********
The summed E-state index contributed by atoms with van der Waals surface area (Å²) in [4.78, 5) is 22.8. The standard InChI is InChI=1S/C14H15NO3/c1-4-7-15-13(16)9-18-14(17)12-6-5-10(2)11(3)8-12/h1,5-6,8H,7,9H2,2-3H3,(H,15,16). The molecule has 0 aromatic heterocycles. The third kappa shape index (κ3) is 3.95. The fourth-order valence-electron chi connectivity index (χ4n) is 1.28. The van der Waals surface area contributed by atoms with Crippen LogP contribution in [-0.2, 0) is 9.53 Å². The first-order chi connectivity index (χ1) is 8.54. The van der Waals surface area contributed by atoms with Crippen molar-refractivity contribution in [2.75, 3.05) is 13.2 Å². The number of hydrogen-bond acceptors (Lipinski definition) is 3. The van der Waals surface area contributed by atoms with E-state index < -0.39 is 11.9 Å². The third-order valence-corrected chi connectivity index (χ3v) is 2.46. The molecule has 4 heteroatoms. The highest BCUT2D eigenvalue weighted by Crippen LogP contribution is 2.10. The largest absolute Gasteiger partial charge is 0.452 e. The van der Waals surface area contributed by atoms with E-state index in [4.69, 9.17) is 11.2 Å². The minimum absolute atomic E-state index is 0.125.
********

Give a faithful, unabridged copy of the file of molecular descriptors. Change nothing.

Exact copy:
The summed E-state index contributed by atoms with van der Waals surface area (Å²) in [4.78, 5) is 22.8. The standard InChI is InChI=1S/C14H15NO3/c1-4-7-15-13(16)9-18-14(17)12-6-5-10(2)11(3)8-12/h1,5-6,8H,7,9H2,2-3H3,(H,15,16). The molecule has 0 aromatic heterocycles. The third kappa shape index (κ3) is 3.95. The fourth-order valence-electron chi connectivity index (χ4n) is 1.28. The van der Waals surface area contributed by atoms with Crippen LogP contribution in [-0.2, 0) is 9.53 Å². The first-order chi connectivity index (χ1) is 8.54. The van der Waals surface area contributed by atoms with Crippen molar-refractivity contribution in [2.75, 3.05) is 13.2 Å². The number of hydrogen-bond acceptors (Lipinski definition) is 3. The van der Waals surface area contributed by atoms with E-state index < -0.39 is 11.9 Å². The third-order valence-corrected chi connectivity index (χ3v) is 2.46. The molecule has 4 heteroatoms. The highest BCUT2D eigenvalue weighted by Crippen LogP contribution is 2.10. The largest absolute Gasteiger partial charge is 0.452 e. The van der Waals surface area contributed by atoms with E-state index in [4.69, 9.17) is 11.2 Å². The minimum absolute atomic E-state index is 0.125.